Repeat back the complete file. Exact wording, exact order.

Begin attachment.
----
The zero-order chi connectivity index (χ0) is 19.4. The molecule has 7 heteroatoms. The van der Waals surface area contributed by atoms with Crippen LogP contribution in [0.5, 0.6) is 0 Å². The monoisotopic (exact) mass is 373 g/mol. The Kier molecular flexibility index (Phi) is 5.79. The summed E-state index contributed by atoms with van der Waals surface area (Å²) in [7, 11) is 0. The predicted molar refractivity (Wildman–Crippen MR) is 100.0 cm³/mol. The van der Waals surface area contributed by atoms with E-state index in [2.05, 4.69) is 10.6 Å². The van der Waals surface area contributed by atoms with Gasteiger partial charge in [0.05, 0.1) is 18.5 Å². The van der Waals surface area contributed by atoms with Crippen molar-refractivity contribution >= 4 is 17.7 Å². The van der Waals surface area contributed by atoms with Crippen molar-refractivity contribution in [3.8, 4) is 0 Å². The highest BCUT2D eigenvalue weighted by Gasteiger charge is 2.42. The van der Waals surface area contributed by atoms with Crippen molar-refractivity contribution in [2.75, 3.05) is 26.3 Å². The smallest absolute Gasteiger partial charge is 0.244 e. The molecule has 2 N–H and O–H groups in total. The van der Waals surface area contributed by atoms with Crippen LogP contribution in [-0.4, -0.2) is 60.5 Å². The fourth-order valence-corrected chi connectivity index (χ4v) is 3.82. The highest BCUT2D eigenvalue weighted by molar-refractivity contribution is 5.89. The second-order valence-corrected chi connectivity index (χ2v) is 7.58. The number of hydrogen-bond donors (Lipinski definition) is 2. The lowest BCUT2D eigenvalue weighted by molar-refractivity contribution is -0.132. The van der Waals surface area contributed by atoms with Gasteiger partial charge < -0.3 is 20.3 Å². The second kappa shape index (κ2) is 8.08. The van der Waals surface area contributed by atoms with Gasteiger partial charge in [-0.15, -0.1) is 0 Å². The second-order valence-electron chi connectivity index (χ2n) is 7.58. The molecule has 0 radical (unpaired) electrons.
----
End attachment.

The zero-order chi connectivity index (χ0) is 19.4. The molecule has 7 heteroatoms. The van der Waals surface area contributed by atoms with Crippen LogP contribution in [0.5, 0.6) is 0 Å². The monoisotopic (exact) mass is 373 g/mol. The Kier molecular flexibility index (Phi) is 5.79. The summed E-state index contributed by atoms with van der Waals surface area (Å²) in [7, 11) is 0. The predicted molar refractivity (Wildman–Crippen MR) is 100.0 cm³/mol. The van der Waals surface area contributed by atoms with E-state index in [2.05, 4.69) is 10.6 Å². The van der Waals surface area contributed by atoms with Gasteiger partial charge in [0.05, 0.1) is 18.5 Å². The van der Waals surface area contributed by atoms with Crippen molar-refractivity contribution >= 4 is 17.7 Å². The van der Waals surface area contributed by atoms with Crippen molar-refractivity contribution in [3.8, 4) is 0 Å². The highest BCUT2D eigenvalue weighted by Gasteiger charge is 2.42. The van der Waals surface area contributed by atoms with Crippen molar-refractivity contribution in [2.75, 3.05) is 26.3 Å². The smallest absolute Gasteiger partial charge is 0.244 e. The molecule has 2 N–H and O–H groups in total. The van der Waals surface area contributed by atoms with Crippen LogP contribution in [-0.4, -0.2) is 60.5 Å². The fourth-order valence-corrected chi connectivity index (χ4v) is 3.82. The highest BCUT2D eigenvalue weighted by molar-refractivity contribution is 5.89. The second-order valence-corrected chi connectivity index (χ2v) is 7.58. The number of hydrogen-bond donors (Lipinski definition) is 2. The lowest BCUT2D eigenvalue weighted by molar-refractivity contribution is -0.132. The van der Waals surface area contributed by atoms with Gasteiger partial charge < -0.3 is 20.3 Å². The second kappa shape index (κ2) is 8.08. The van der Waals surface area contributed by atoms with Gasteiger partial charge in [-0.15, -0.1) is 0 Å². The second-order valence-electron chi connectivity index (χ2n) is 7.58. The molecule has 0 radical (unpaired) electrons.